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I suspect that this may be common to many investors right now. Although her experience is very real, part of it is illusion and part is reality. Hopefully, understanding the difference can help regular investors stay the course.
The first mechanism in play is the "illusion of volatility suppression through regular savings". It sounds complicated but the concept is quite simple.
When we first start a regular savings programme, the contributions that we make often form most of the growth that we observe. Even if investment markets are negative, it is possible that the contributions you have made will still ensure that after 12 months, your closing balance will be higher than your opening balance. When this happens, you are experiencing the illusion of growth, even if your investment return had not been positive. This phenomenon is further enhanced if your employer and the Government are also contributing. This is one of the reasons that investors quickly developed confidence in KiwiSaver.
However, when investment balances build up, the relative proportion of our annual contributions reduce. In these circumstances, when investment markets temporarily decline, the reduction in the capital base can be greater than your contributions. In this case, the investor will see their capital balance reduce. The potential for this to occur naturally increases as your portfolio grows.
I must stress that this illusion is not a negative thing; it allows many investors to continue to invest at times when they may have otherwise stopped through a loss of faith in markets or just general worry.
The other advantage of this phenomenon is that it allows investors to gain the benefit of something called "dollar-cost averaging". This is the term that describes the advantage that regular investors gain when markets fall, because their regular contributions are buying shares and bonds when their value is temporarily depressed (i.e. effectively on sale). Interestingly, we instinctively buy consumer products when they are "on sale", but not so much with financial assets!
The second mechanism that is driving an increase in the volatility has come about as a direct result of our low interest rate environment.
In the past, a traditional "moderate" risk portfolio may have held 40% in cash and bonds with 60% held in growth assets (including property and shares). Historically, the relatively high returns that could be achieved from bonds provided a foundation of solid growth that was complemented by the more variable (but generally higher returns) from property and shares.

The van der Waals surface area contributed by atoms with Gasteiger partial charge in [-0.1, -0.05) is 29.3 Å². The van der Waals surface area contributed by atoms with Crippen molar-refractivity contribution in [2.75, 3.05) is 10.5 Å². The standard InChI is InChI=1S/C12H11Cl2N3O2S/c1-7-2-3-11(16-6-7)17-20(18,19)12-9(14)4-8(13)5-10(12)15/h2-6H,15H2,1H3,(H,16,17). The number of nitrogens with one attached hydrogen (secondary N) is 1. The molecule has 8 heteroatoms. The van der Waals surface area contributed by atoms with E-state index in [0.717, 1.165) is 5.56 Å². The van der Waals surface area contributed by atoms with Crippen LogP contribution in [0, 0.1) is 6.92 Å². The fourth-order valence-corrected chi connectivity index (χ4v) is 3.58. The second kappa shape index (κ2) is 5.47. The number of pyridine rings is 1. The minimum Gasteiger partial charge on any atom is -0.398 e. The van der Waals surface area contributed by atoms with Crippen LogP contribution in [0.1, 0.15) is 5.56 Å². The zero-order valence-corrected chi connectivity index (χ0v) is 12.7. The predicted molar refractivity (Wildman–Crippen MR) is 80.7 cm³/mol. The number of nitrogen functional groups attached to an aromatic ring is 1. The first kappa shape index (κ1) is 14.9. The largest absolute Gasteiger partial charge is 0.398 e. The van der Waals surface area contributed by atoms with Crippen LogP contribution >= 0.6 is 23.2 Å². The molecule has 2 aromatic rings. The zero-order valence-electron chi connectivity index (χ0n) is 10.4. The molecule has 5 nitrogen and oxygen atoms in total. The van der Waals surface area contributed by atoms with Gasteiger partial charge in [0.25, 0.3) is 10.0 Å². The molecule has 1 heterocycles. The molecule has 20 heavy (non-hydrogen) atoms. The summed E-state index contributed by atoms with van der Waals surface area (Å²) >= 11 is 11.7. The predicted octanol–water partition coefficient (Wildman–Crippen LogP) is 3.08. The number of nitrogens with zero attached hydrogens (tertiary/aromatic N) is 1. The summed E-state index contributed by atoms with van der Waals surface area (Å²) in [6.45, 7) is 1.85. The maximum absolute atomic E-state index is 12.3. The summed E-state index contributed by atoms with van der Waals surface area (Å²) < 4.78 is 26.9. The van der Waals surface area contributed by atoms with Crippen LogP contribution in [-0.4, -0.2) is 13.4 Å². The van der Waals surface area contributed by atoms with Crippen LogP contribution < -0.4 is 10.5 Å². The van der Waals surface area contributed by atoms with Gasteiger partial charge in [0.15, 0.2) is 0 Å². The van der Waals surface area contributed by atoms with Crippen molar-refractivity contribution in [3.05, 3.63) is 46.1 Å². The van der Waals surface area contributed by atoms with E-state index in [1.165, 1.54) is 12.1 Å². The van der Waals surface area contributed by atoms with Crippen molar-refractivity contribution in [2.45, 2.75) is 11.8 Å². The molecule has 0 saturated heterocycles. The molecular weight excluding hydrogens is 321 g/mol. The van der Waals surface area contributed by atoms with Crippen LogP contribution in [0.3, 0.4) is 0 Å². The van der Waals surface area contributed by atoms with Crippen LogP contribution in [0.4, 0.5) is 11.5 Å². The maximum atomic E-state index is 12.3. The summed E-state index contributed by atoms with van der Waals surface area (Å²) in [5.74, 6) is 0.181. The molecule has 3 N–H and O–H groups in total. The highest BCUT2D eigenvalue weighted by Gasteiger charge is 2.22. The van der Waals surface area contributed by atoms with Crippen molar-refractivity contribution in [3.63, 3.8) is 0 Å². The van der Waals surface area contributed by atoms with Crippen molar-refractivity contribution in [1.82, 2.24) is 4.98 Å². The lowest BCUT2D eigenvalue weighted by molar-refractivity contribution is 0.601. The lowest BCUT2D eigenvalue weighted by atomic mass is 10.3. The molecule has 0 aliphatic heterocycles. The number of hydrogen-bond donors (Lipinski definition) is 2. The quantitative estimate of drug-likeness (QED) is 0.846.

However, with cash and fixed interest rates being so low, many investors have increased their exposure to growth investments (listed property and shares). This increase is required to achieve their return objectives and also protect against the corrosive impacts of inflation.
As a result the stabilising influence of the bond part of the portfolio has been significantly reduced and the volatility of shareholdings is felt more acutely.
So what is the solution for my friend who is nearing retirement? My recommendations fall under three headings: understand, review and accept.
Understand that part of the increase in perceived volatility results from being a successful investor and having a larger portfolio. A female who reaches age 65 can expect to live to age 88. A successful retirement strategy is not just about investing to retirement, but involves investing through your retirement years.
Review the mix of investments in your portfolio and how it is being managed. I believe the old style of portfolio construction, which is limited to just being invested in shares and bonds alone, is not well suited to the changing world in which we live.
Accept that you may have to tolerate a higher degree of variation in the return of your portfolio (volatility) for periods of time. This is important for those in both the pre- and post- retirement phases. For those in the pre-retirement phase, you need to ensure that your capital is growing ahead of inflation. And for those in retirement, you need to be confident your retirement drawings can keep pace with inflation, and not run out before you do.
And beware of offerings that offer low volatility and high returns. From my experience, there is no such thing as a free lunch.
Peter Ashworth is a principal of New Zealand Funds Management Ltd, and is a Dunedin-based financial adviser. The opinions expressed in this column are his own and not necessarily those of his employer. His disclosure statements are available on request and free of charge.